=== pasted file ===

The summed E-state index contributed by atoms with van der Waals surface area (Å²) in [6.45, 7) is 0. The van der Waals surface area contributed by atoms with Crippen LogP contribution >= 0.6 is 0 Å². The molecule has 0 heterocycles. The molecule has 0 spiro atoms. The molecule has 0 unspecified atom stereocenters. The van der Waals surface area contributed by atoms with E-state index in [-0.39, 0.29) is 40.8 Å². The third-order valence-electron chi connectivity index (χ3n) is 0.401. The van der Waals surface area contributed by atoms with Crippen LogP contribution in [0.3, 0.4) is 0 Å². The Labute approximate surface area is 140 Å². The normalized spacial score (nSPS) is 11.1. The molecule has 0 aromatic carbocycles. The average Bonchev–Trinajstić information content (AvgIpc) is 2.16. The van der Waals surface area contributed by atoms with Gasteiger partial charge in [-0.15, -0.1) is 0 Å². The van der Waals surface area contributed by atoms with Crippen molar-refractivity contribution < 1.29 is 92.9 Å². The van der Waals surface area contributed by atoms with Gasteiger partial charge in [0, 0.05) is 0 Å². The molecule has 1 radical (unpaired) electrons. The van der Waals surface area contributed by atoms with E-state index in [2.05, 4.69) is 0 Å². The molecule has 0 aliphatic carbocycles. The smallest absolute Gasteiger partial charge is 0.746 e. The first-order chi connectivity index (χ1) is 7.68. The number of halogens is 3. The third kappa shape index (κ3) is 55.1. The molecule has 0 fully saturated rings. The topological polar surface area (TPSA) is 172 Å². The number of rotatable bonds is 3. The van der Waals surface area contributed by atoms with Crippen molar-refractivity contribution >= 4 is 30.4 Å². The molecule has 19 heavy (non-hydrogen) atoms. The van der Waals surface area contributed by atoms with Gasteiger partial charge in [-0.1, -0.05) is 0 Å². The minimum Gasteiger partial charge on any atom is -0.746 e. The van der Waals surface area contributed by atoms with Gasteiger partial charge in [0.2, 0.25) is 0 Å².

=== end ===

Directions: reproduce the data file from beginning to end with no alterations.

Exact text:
The summed E-state index contributed by atoms with van der Waals surface area (Å²) in [6.45, 7) is 0. The van der Waals surface area contributed by atoms with Crippen LogP contribution >= 0.6 is 0 Å². The molecule has 0 heterocycles. The molecule has 0 spiro atoms. The molecule has 0 unspecified atom stereocenters. The van der Waals surface area contributed by atoms with E-state index in [-0.39, 0.29) is 40.8 Å². The third-order valence-electron chi connectivity index (χ3n) is 0.401. The van der Waals surface area contributed by atoms with Crippen LogP contribution in [0.3, 0.4) is 0 Å². The Labute approximate surface area is 140 Å². The normalized spacial score (nSPS) is 11.1. The molecule has 0 aromatic carbocycles. The average Bonchev–Trinajstić information content (AvgIpc) is 2.16. The van der Waals surface area contributed by atoms with Gasteiger partial charge in [-0.15, -0.1) is 0 Å². The van der Waals surface area contributed by atoms with Crippen molar-refractivity contribution < 1.29 is 92.9 Å². The van der Waals surface area contributed by atoms with Gasteiger partial charge in [0, 0.05) is 0 Å². The molecule has 1 radical (unpaired) electrons. The van der Waals surface area contributed by atoms with E-state index in [2.05, 4.69) is 0 Å². The molecule has 0 aliphatic carbocycles. The smallest absolute Gasteiger partial charge is 0.746 e. The first-order chi connectivity index (χ1) is 7.68. The number of halogens is 3. The third kappa shape index (κ3) is 55.1. The molecule has 0 fully saturated rings. The topological polar surface area (TPSA) is 172 Å². The number of rotatable bonds is 3. The van der Waals surface area contributed by atoms with Crippen molar-refractivity contribution >= 4 is 30.4 Å². The molecule has 19 heavy (non-hydrogen) atoms. The van der Waals surface area contributed by atoms with Gasteiger partial charge in [-0.1, -0.05) is 0 Å². The minimum Gasteiger partial charge on any atom is -0.746 e. The van der Waals surface area contributed by atoms with Gasteiger partial charge in [0.2, 0.25) is 0 Å².